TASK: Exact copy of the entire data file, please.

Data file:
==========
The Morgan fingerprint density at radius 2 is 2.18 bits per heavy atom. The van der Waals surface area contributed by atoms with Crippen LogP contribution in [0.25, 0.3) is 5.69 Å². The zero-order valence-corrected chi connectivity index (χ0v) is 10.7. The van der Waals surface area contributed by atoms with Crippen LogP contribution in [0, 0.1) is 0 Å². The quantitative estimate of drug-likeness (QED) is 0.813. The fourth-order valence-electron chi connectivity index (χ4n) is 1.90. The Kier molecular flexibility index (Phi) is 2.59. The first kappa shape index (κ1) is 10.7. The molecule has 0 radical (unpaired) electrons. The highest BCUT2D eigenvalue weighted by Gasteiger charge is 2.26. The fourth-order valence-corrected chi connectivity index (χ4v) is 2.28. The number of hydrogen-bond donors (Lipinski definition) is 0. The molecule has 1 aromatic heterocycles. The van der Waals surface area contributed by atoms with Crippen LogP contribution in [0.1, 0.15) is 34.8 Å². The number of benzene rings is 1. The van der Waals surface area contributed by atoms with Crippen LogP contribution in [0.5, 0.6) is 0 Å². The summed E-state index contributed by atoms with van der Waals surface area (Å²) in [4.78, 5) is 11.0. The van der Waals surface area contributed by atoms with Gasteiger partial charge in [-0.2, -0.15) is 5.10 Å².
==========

The Morgan fingerprint density at radius 2 is 2.18 bits per heavy atom. The van der Waals surface area contributed by atoms with Crippen LogP contribution in [0.25, 0.3) is 5.69 Å². The zero-order valence-corrected chi connectivity index (χ0v) is 10.7. The van der Waals surface area contributed by atoms with Crippen LogP contribution in [0, 0.1) is 0 Å². The quantitative estimate of drug-likeness (QED) is 0.813. The fourth-order valence-electron chi connectivity index (χ4n) is 1.90. The Kier molecular flexibility index (Phi) is 2.59. The first kappa shape index (κ1) is 10.7. The molecule has 0 radical (unpaired) electrons. The highest BCUT2D eigenvalue weighted by Gasteiger charge is 2.26. The fourth-order valence-corrected chi connectivity index (χ4v) is 2.28. The number of hydrogen-bond donors (Lipinski definition) is 0. The molecule has 1 aromatic heterocycles. The van der Waals surface area contributed by atoms with Crippen LogP contribution in [0.1, 0.15) is 34.8 Å². The number of benzene rings is 1. The van der Waals surface area contributed by atoms with Crippen LogP contribution in [0.5, 0.6) is 0 Å². The summed E-state index contributed by atoms with van der Waals surface area (Å²) in [4.78, 5) is 11.0. The van der Waals surface area contributed by atoms with Gasteiger partial charge in [-0.2, -0.15) is 5.10 Å².